The Winston-Salem Department of Transportation (WSDOT) installs and maintains all traffic signals within the city in accordance with the Manual on Uniform Traffic Control Devices. Signals are installed based on need as determined by traffic engineering studies. The Director of Transportation approves the installation of all signals. The North Carolina Department of Transportation (NCDOT) must also approve signal installation on a State System street.
Computerized traffic control coordinates the timing and operation of over 300 traffic signals citywide. Drivers can travel from one signal to the next with minimum stops and delays. Metal detectors embedded in the pavement sense vehicles waiting in travel lanes. The signal coordination reduces driver delays, vehicle pollution emissions, and gasoline consumption. Timing plans are evaluated every six months and specific locations are evaluated based on citizen concerns and complaints.
To report non-functioning or improperly functioning signals, please call City Link at 311 or 336-727-8000.
While there are many types of traffic signals located throughout Winston-Salem and Forsyth County, here are a few typical situations:
No left turn signal The driver makes a left turn after checking to see that there is no oncoming, conflicting traffic. There are a minimum of two signals showing no arrows at all. If a bulb burns out, a second signal will provide direction.
Protected Left Turn The driver will have a protected opportunity to make a left turn. There are two possible situations:
Most signals over left turn lanes have two red bulbs. If one red bulb burns out, the second bulb will continue to provide direction. There will always be a sign stating "Left Turn Signal" at this type of signal.
New red lights that will never entirely burn out have recently become available. These lights use LED (light-emitting diode) technology, and indicate a red arrow when left turns are not permitted. Because the red arrows will never burn out completely, a second red bulb is unnecessary. The yellow and green lights on these signals use regular bulbs, which may burn out. However, these signal indications are not as critical as the red indications. The through lane will have two standard signals in case one bulb burns out.
Permissive Left Turn If a green arrow disappears and a green "ball" remains, the driver is permitted to make a left turn after yielding to conflicting traffic.
Left Turns on One-Way Streets It is against North Carolina law to turn left on red from a one-way street onto another one-way street, even if there is no conflicting traffic. In all cases, if there is no signal indication, the driver should stop, check and wait for conflicting traffic, and proceed safely.
Right Turn Signal or Sign Drivers turning right may see a "Right Turn Signal" sign in front of the right turn lane. This means that there will be a protected opportunity to make a right turn; the driver may still turn right on red after coming to a full stop and waiting for any conflicting traffic to pass unless there is a sign saying "No Turn on Red."
There are nationally applied standards, or "warrants," for determining whether a traffic signal should be installed. If one or more of the following 9 warrants is met, a signal may be installed after an engineering study of traffic conditions, pedestrian use, and physical characteristics of the location has been done. The results of the study must show that the signal will improve the overall safety and operation of the intersection.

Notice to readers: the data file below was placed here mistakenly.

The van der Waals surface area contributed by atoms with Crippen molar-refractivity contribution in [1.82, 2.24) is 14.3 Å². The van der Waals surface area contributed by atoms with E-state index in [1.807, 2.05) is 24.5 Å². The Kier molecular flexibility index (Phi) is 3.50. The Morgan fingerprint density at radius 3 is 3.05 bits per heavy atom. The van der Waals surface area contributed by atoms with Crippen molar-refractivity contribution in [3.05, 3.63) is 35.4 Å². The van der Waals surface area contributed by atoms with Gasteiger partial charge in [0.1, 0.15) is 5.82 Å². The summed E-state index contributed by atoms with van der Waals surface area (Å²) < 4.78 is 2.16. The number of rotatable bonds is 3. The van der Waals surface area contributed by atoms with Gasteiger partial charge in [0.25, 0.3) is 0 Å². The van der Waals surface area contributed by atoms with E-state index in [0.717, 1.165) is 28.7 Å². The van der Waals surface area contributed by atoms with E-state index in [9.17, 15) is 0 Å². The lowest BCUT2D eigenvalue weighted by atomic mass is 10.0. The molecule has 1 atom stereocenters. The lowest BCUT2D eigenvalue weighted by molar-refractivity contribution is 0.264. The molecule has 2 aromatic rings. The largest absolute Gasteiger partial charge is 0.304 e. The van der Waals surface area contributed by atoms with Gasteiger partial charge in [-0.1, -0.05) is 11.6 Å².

Eight-hour vehicular volume/minimum volume If a certain number of cars use the main street and the side street for eight hours within a 24-hour period, then a signal is justified. The number of cars needed varies with the number of lanes. For example, if the main street and the side street each have two lanes, there have to be 600 vehicles an hour using the main and 200 an hour using the side street.
Interruption of continuous flow There has to be so much traffic on the main street that there are no gaps in traffic to allow drivers from the side street to pull out. For the same two lane roadways above, the warrant sets traffic minimums of 900 vehicles an hour on the main street and 100 on the side street.
Four-hour-vehicular volume This allows a signal if there is very heavy volume on both the side and main streets for four hours a day. This is a sliding scale, where the more volume there is on the main street, the less volume is required on the side street to meet this warrant.
Peak-hour volume This one allows a signal if there are high volumes of traffic for one hour a day. This is a formula that can justify a signal if traffic on the side street is held up a certain amount of time.
Pedestrian volume If there is a sufficient amount of pedestrian traffic crossing the main road, a signal can be installed. There must be 100 pedestrians an hour in any four hour period in a day or 190 pedestrians in a one hour period.
School crossing This is pretty flexible. If gaps in traffic are not adequate for groups of students to cross, a signal can be put installed.
Coordinated signal system A signal can be used to keep traffic grouped together. A signal can be added to a network of signals, if it is expected to make the system work better. It is not used locally to justify signals
Accident experience If trial alternatives and enforcement fails to reduce crashes and there are five or more accidents over 12 months that can be remedied by a signal, and the vehicle counts are 80% of those used in 1, 2 and 3.
Roadway Network Installing a traffic control signal at some intersections might be justified to encourage concentration and organization of traffic flow on a roadway network.
If you would like to request a new traffic signal, you can contact the Winston-Salem Department of Transportation by emailing City Link.